The Day the Revolution Began: Reconsidering the Meaning of Jesus’s Crucifixion by NT Wright is of on the more important general theology books I read this year. In many ways this is a sequel to Surprised by Hope and attempts to do similar things in regard to the crucifixion as Surprised by Hope was doing with the end times. Some of Wright’s traditional weaknesses are present here, but this is solid evangelical theology that affirms why we need good academic theologians like Wright who also can write in a way that lay people can also understand.
I continue to think that history is extraordinarily important to understand current events. The Twilight of the American Enlightenment: The 1950s and the Crisis of Liberal Belief by George Marsden is a prime example of why history is important. This is a brief book, but the parallels between the 1950s and today are particularly striking. Especially since this is not a brand new book. But history is worth reading for history’s sake and for the good reminder of the blind spots of each generation.
You Are What You Love: The Spiritual Power of Habit by James KA Smith is a good book to read as people are making New Year’s resolutions. I read it twice last year. If you have not read any of Smith’s previous more academic books, this is a good place to start. Essentially, Smith is arguing for a conscious attention to what we do in our lives. Not just with worship or exercise or eating habits, but with all of life. What we do forms us in ways that we do not always pay attention to. At the same time, we are not solely intellectual beings. Emotion and precognitive leanings are important to how we make decisions. And because of that we need formative habits (liturgies) that shape those parts of our being. For Smith, as a Christian, this is about becoming like Christ and being formed into the person God wants us to become.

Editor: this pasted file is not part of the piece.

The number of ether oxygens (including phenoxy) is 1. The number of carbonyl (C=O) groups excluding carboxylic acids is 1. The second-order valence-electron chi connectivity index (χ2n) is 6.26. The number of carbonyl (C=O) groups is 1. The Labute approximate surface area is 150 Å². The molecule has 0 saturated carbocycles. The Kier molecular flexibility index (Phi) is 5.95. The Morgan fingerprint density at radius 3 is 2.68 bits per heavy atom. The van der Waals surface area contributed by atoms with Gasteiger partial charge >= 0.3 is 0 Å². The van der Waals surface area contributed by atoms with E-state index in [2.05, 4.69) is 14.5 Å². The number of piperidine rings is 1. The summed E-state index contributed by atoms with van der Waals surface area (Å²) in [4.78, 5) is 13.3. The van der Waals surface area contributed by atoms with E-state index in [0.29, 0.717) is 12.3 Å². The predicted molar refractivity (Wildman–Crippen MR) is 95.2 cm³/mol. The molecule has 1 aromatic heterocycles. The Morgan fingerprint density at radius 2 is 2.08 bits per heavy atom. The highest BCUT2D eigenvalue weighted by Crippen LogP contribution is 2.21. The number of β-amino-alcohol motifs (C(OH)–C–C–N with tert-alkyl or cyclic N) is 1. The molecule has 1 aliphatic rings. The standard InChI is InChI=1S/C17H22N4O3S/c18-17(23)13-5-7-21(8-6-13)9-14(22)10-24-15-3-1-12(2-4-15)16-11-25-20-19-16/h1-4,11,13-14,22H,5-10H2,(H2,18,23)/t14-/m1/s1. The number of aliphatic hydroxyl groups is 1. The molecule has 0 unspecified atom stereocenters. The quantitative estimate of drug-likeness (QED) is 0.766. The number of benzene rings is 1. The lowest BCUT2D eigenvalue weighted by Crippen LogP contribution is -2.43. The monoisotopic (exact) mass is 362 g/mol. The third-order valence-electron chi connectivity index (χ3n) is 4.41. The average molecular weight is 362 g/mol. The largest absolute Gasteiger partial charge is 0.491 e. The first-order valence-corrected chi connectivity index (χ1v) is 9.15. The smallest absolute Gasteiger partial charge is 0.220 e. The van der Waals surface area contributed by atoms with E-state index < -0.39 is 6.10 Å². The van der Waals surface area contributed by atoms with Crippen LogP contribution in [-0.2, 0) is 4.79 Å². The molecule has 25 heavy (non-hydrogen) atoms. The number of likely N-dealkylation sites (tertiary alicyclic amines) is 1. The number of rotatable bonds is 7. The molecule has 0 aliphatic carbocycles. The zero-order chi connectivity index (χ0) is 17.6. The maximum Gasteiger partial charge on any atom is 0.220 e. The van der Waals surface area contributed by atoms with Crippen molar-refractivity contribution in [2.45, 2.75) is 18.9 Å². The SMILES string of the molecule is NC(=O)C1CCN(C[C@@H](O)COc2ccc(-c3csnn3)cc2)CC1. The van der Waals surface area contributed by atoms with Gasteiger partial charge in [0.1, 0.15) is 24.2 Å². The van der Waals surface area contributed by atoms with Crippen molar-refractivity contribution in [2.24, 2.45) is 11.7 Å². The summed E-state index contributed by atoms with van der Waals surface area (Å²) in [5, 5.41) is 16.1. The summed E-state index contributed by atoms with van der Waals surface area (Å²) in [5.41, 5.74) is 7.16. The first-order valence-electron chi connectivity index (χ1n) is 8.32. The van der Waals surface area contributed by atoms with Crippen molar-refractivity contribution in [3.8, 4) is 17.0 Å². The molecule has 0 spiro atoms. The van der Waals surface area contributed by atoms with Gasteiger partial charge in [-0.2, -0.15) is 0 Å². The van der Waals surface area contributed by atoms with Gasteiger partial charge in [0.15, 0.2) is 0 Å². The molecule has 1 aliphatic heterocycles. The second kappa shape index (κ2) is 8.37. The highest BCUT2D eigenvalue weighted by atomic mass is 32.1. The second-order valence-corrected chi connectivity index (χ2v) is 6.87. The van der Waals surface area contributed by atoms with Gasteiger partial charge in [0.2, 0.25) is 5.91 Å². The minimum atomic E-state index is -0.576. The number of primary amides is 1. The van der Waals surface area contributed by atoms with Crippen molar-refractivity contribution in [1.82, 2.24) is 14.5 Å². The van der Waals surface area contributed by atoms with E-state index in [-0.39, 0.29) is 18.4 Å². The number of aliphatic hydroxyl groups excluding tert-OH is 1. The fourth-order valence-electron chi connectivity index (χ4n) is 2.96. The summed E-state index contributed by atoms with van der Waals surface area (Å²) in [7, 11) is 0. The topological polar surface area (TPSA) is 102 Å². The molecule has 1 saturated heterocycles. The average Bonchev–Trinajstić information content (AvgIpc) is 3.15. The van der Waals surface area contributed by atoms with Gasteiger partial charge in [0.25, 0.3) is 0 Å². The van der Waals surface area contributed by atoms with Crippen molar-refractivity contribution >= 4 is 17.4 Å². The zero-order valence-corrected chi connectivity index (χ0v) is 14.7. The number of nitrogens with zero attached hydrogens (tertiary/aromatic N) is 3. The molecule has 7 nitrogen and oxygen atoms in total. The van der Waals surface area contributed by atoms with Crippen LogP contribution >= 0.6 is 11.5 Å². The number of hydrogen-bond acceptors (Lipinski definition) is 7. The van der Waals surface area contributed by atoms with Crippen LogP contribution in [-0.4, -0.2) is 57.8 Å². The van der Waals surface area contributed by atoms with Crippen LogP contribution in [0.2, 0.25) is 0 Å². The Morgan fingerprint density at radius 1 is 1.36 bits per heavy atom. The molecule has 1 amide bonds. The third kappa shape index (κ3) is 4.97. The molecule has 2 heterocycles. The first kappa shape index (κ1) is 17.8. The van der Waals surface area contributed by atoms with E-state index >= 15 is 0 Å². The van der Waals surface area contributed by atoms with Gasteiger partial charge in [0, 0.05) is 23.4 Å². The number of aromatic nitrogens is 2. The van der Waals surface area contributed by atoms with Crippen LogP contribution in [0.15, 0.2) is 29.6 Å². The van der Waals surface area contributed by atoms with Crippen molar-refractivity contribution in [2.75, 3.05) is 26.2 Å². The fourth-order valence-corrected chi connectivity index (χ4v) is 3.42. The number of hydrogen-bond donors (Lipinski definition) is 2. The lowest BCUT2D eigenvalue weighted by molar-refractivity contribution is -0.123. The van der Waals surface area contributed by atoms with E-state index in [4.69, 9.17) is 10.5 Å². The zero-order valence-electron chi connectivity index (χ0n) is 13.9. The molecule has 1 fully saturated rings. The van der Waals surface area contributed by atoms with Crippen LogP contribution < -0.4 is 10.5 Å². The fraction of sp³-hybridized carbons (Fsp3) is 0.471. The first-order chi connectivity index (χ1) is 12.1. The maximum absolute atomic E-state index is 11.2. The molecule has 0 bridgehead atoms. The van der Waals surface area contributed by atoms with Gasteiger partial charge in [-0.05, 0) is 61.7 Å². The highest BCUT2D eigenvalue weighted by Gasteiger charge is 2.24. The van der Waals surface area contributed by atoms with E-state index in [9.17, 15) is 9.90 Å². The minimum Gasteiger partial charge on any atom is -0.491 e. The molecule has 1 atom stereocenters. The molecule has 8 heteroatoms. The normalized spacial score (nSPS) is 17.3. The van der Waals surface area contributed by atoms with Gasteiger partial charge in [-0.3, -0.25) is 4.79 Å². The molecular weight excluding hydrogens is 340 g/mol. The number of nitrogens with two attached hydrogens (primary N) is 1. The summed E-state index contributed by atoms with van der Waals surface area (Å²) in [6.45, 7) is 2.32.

Tangentially related, The Righteous Mind: Why Good People Are Divided by Politics and Religion by Jonathan Haidt supports some of the ideas of Smith’s book through an evolutionary psychology perspective. Haidt is presenting Moral Foundations Theory. It suggests that different people, through a combination of genetics, culture, upbringing and other factors value different combinations and levels of six broad moral values. Especially in a divided political world that we are currently living in, this is a helpful presentation.
Finally I have three fiction books that I am really enjoyed this year. The latest book in the Inspector Gamache series, A Great Reckoning is one of the best of the series so far. It is odd that a book so deep into a series (12) is still so strong.
I subscribed to Christ and Pop Culture magazine just over a year ago. As part of the subscription I have access to a private Facebook group, which in addition to looking at pictures of other people’s kids, is the only real reason to stay on Facebook. The group is filled with authors and readers and the next two books were recommendations from the group.
The Sparrow by Mary Doria Russell and The Book of Strange New Things by Michel Faber are two very different books about the same general concept, taking the Christian gospel to an alien world. The Sparrow is broadly concerned with the problem of evil. I am still recovering from the book, but I will read the sequel early this year. The Book of Strange New Things is more concerned with what it means to be a missionary (and how that impacts family) and how Christianity is impacted by contact with a new culture.